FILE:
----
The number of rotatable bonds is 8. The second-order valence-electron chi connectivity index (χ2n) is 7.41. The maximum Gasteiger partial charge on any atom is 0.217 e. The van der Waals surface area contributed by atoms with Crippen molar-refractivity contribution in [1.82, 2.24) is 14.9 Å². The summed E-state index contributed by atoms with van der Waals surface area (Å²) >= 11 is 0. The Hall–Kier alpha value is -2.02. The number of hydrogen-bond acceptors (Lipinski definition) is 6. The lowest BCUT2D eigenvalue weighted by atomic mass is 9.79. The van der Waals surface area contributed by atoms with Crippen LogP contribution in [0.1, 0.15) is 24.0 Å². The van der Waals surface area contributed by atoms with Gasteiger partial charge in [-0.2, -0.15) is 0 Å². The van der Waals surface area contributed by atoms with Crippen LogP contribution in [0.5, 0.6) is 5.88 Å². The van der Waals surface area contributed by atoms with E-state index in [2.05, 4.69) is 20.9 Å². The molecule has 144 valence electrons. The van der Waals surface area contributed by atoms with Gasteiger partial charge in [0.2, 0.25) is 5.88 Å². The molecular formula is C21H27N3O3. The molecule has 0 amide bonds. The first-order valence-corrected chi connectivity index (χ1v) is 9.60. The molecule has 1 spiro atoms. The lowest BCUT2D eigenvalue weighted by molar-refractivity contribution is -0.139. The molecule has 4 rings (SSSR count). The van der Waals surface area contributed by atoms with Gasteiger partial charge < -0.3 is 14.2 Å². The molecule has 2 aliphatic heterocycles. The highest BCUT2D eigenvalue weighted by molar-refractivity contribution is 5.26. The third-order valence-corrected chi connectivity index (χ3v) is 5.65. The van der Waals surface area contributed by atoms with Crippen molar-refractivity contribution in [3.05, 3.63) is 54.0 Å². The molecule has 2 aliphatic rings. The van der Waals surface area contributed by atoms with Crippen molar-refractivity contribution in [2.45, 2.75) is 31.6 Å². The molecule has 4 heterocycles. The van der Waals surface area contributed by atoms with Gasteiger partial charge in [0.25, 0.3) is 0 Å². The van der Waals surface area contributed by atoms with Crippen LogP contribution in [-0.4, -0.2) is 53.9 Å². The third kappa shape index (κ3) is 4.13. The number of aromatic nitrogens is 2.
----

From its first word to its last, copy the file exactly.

The number of rotatable bonds is 8. The second-order valence-electron chi connectivity index (χ2n) is 7.41. The maximum Gasteiger partial charge on any atom is 0.217 e. The van der Waals surface area contributed by atoms with Crippen molar-refractivity contribution in [1.82, 2.24) is 14.9 Å². The summed E-state index contributed by atoms with van der Waals surface area (Å²) >= 11 is 0. The Hall–Kier alpha value is -2.02. The number of hydrogen-bond acceptors (Lipinski definition) is 6. The lowest BCUT2D eigenvalue weighted by atomic mass is 9.79. The van der Waals surface area contributed by atoms with Crippen LogP contribution in [0.1, 0.15) is 24.0 Å². The van der Waals surface area contributed by atoms with Gasteiger partial charge in [-0.2, -0.15) is 0 Å². The van der Waals surface area contributed by atoms with Crippen LogP contribution in [0.5, 0.6) is 5.88 Å². The van der Waals surface area contributed by atoms with E-state index in [2.05, 4.69) is 20.9 Å². The molecule has 144 valence electrons. The van der Waals surface area contributed by atoms with Gasteiger partial charge in [0.2, 0.25) is 5.88 Å². The molecular formula is C21H27N3O3. The molecule has 0 amide bonds. The first-order valence-corrected chi connectivity index (χ1v) is 9.60. The molecule has 1 spiro atoms. The lowest BCUT2D eigenvalue weighted by molar-refractivity contribution is -0.139. The molecule has 4 rings (SSSR count). The van der Waals surface area contributed by atoms with Gasteiger partial charge < -0.3 is 14.2 Å². The molecule has 2 aliphatic heterocycles. The highest BCUT2D eigenvalue weighted by molar-refractivity contribution is 5.26. The third-order valence-corrected chi connectivity index (χ3v) is 5.65. The van der Waals surface area contributed by atoms with Crippen molar-refractivity contribution in [3.05, 3.63) is 54.0 Å². The molecule has 2 aliphatic rings. The van der Waals surface area contributed by atoms with Crippen molar-refractivity contribution in [2.45, 2.75) is 31.6 Å². The molecule has 4 heterocycles. The van der Waals surface area contributed by atoms with Gasteiger partial charge in [0.25, 0.3) is 0 Å². The van der Waals surface area contributed by atoms with Crippen LogP contribution in [-0.4, -0.2) is 53.9 Å². The third kappa shape index (κ3) is 4.13. The number of aromatic nitrogens is 2.